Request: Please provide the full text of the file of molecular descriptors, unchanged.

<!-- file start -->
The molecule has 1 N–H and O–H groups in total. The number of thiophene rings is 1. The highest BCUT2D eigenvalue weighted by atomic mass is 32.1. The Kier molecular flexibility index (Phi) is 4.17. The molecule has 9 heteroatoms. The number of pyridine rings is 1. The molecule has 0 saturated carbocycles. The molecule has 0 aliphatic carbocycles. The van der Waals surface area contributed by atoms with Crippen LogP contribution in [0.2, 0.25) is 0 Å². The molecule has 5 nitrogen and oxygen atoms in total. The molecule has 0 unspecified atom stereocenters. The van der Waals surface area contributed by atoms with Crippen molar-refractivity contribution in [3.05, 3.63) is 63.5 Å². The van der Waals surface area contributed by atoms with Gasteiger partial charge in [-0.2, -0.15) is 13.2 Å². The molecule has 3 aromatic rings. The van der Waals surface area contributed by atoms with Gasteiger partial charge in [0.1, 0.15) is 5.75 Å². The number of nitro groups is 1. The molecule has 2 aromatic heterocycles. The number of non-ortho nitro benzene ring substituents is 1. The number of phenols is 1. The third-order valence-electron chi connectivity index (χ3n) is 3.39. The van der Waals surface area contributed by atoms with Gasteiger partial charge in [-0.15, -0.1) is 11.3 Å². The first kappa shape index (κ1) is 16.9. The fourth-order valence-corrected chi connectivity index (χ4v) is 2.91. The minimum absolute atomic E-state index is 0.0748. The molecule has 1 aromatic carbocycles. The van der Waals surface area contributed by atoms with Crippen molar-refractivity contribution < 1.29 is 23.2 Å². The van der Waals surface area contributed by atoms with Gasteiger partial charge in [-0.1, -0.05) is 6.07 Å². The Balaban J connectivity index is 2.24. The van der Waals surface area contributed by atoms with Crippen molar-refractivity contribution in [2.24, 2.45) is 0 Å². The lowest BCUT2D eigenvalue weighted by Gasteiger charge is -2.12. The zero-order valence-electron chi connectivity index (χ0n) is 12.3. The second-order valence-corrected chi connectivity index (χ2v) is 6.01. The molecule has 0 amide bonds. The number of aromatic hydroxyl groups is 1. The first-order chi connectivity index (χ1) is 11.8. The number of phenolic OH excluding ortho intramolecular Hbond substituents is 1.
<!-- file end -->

The molecule has 1 N–H and O–H groups in total. The number of thiophene rings is 1. The highest BCUT2D eigenvalue weighted by atomic mass is 32.1. The Kier molecular flexibility index (Phi) is 4.17. The molecule has 9 heteroatoms. The number of pyridine rings is 1. The molecule has 0 saturated carbocycles. The molecule has 0 aliphatic carbocycles. The van der Waals surface area contributed by atoms with Crippen LogP contribution in [0.2, 0.25) is 0 Å². The molecule has 5 nitrogen and oxygen atoms in total. The molecule has 0 unspecified atom stereocenters. The van der Waals surface area contributed by atoms with Crippen molar-refractivity contribution in [3.05, 3.63) is 63.5 Å². The van der Waals surface area contributed by atoms with Gasteiger partial charge in [-0.2, -0.15) is 13.2 Å². The molecule has 3 aromatic rings. The van der Waals surface area contributed by atoms with Gasteiger partial charge in [0.1, 0.15) is 5.75 Å². The number of nitro groups is 1. The molecule has 2 aromatic heterocycles. The number of non-ortho nitro benzene ring substituents is 1. The number of phenols is 1. The third-order valence-electron chi connectivity index (χ3n) is 3.39. The van der Waals surface area contributed by atoms with Gasteiger partial charge in [-0.15, -0.1) is 11.3 Å². The first kappa shape index (κ1) is 16.9. The fourth-order valence-corrected chi connectivity index (χ4v) is 2.91. The minimum absolute atomic E-state index is 0.0748. The molecule has 1 aromatic carbocycles. The van der Waals surface area contributed by atoms with Crippen molar-refractivity contribution < 1.29 is 23.2 Å². The van der Waals surface area contributed by atoms with Gasteiger partial charge in [-0.1, -0.05) is 6.07 Å². The Balaban J connectivity index is 2.24. The van der Waals surface area contributed by atoms with Crippen molar-refractivity contribution in [2.24, 2.45) is 0 Å². The lowest BCUT2D eigenvalue weighted by Gasteiger charge is -2.12. The zero-order valence-electron chi connectivity index (χ0n) is 12.3. The second-order valence-corrected chi connectivity index (χ2v) is 6.01. The molecule has 0 amide bonds. The number of aromatic hydroxyl groups is 1. The first-order chi connectivity index (χ1) is 11.8. The number of phenolic OH excluding ortho intramolecular Hbond substituents is 1.